Top Nutrition Myths Broken Down

Top Nutrition Myths


If there’s one thing the internet is good at, it’s at misleading you with incorrect information. The internet does an excellent job at scaring you away from perfectly good foods. A lot of the time we tend to steer away from certain foods, whether it be egg yolks, carbs, or red meat because we have keep hearing that it’s “bad for you”. However, a lot of these foods that are said to be “bad” (funnily without any evidence), are actually perfectly innocent. Here are a few of the most common nutrition myths that people fall for daily:


1. Egg yolks are bad for you

How many times have you heard someone say “I remove the egg yolks from my omelette because they're high in cholesterol”. Studies actually show that there have been no association between eggs and cardiovascular disease, except maybe in some people with specific pre-existing conditions (such as diabetes or hyperglycemia). Eggs (especially the egg yolks) are actually an excellent source of proteins, fats, and other essential nutrients. "Cutting dietary cholesterol is almost irrelevant when it comes to promoting healthy blood cholesterol levels and heart health," says Donald K. Layman, Ph.D., professor emeritus of food science and human nutrition at the University of Illinois.



2. Always choose fat free over full fat

Wherever you go nowadays, you will see low fat or fat free products marketed as more superior than full fat products. For instance, think about your go-to supermarket. When you enter the dairy section, all you see is low fat cheese, low fat milk, fat free yoghurt, etc. According to Grant Schofield, an expert in science and nutrition, dietary fat isn’t the problem, it’s actually sugar that causes a lot of our weight gain, or inability to lose weight. These low fat/fat free products are almost always packed with tons of sugar, thickeners, and chemical stabilizers in order to make the taste decent, as low fat products without any sugar or additives would otherwise taste horrendous. When choosing your dairy products, make sure to check the ingredients to make sure that there are no sugar or nasty additives/chemicals added to it. For instance, yogurt should only have two ingredients; milk and good bacteria/culture.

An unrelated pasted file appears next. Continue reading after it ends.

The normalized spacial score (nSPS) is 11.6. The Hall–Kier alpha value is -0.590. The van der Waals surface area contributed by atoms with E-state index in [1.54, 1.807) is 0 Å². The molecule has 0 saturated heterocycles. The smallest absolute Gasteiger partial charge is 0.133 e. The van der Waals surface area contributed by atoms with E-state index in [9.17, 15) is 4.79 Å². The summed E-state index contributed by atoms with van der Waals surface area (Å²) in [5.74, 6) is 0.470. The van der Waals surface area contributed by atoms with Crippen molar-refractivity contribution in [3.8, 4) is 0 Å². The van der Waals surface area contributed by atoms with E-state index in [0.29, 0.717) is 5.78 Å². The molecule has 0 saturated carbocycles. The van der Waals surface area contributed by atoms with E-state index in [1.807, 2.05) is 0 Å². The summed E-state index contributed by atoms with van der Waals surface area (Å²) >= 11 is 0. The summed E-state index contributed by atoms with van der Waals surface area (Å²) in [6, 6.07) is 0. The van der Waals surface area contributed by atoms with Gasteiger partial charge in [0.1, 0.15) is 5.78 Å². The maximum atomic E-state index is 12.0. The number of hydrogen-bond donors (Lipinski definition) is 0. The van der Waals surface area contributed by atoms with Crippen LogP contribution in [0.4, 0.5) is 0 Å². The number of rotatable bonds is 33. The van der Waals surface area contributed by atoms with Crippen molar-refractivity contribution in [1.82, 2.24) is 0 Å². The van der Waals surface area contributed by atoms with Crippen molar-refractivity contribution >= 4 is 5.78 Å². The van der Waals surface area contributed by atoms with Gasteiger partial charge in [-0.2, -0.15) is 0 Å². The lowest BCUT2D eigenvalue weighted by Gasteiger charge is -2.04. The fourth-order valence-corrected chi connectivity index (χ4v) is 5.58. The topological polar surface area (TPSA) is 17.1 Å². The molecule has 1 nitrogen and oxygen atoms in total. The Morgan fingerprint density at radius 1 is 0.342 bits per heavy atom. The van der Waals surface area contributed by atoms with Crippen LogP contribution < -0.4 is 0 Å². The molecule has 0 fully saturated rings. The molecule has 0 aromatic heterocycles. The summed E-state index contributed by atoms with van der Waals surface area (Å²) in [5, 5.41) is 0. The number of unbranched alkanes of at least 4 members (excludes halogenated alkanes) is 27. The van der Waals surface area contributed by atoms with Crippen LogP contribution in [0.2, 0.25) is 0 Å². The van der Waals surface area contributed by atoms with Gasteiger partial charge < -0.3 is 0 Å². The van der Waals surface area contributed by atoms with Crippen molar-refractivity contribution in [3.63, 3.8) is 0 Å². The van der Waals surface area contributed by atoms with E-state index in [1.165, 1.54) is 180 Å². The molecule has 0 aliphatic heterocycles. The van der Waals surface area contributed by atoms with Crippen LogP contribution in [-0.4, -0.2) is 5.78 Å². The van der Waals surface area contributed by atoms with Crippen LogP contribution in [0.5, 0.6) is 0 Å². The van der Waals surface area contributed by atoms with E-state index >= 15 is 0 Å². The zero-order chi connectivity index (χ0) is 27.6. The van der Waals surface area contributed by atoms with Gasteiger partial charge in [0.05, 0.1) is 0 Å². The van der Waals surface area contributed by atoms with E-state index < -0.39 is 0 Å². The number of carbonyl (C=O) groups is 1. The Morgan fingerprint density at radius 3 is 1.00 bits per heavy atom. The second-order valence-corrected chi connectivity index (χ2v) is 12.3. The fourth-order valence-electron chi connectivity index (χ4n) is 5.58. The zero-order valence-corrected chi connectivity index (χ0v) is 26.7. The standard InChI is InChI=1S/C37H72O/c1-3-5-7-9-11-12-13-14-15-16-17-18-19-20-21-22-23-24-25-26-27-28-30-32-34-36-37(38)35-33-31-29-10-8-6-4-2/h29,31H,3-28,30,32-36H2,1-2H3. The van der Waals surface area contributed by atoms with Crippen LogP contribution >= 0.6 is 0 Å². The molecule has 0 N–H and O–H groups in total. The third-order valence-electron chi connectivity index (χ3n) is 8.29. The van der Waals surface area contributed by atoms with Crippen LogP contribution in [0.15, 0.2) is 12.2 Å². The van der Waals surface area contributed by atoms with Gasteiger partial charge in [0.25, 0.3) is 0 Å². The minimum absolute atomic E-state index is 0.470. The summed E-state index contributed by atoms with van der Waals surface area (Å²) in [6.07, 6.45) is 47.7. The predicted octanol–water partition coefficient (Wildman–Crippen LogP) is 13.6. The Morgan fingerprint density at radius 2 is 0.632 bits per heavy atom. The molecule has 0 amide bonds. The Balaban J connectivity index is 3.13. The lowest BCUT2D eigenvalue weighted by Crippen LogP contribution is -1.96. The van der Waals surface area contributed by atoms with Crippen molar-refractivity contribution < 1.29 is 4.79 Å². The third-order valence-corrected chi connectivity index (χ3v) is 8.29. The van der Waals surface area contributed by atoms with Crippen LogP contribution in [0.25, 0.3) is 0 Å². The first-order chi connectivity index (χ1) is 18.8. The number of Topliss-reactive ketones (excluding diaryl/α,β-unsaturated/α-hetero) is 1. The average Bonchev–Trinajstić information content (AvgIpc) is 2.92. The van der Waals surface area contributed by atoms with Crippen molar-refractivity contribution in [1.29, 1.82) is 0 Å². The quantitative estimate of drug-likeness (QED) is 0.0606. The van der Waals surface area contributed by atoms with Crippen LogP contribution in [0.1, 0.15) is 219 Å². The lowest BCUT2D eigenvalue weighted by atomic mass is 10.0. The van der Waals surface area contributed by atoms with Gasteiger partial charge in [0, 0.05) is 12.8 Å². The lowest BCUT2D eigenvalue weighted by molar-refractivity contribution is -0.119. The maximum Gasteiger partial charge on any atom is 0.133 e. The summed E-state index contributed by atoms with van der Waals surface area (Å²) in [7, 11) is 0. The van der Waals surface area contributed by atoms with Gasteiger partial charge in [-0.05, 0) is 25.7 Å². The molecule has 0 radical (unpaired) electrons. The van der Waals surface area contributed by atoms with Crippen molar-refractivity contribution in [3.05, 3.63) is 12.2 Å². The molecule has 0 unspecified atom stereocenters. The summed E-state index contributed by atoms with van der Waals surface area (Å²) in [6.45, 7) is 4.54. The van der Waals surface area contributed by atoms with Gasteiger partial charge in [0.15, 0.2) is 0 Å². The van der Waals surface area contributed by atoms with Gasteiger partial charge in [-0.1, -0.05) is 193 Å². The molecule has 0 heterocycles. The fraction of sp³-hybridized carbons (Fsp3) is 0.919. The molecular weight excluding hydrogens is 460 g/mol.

3. All carbs are bad for you

I’m sure we have all heard this countless of times. I know I have. However, this is far from the truth. We all know that different foods have different effects on you, this also applies to carbohydrates. So, eating highly processed carbohydrates such as biscuits or white pasta will have a completely different effect on your body than eating unprocessed carbohydrates such as quinoa or buckwheat. Carbohydrates should be an essential part of our diets as they provide us with tons of energy, for one thing. Completely cutting them out would do you no good. However, understanding which carbohydrates are highly processed (high glycemic index) and which are unprocessed (low glycemic index) is the key. A few examples of both are; 

  • Highly processed: noodles, cakes, couscous, white bread, white pasta
  • Unprocessed: wild rice, sweet potato, buckwheat, quinoa, pumpkin.


Misinformation on the internet is unfortunately extremely pervasive nowadays. If you’re unsure of which nutrition tips to believe, speak to a trustworthy nutritionist or do your own research from trustworthy websites/books.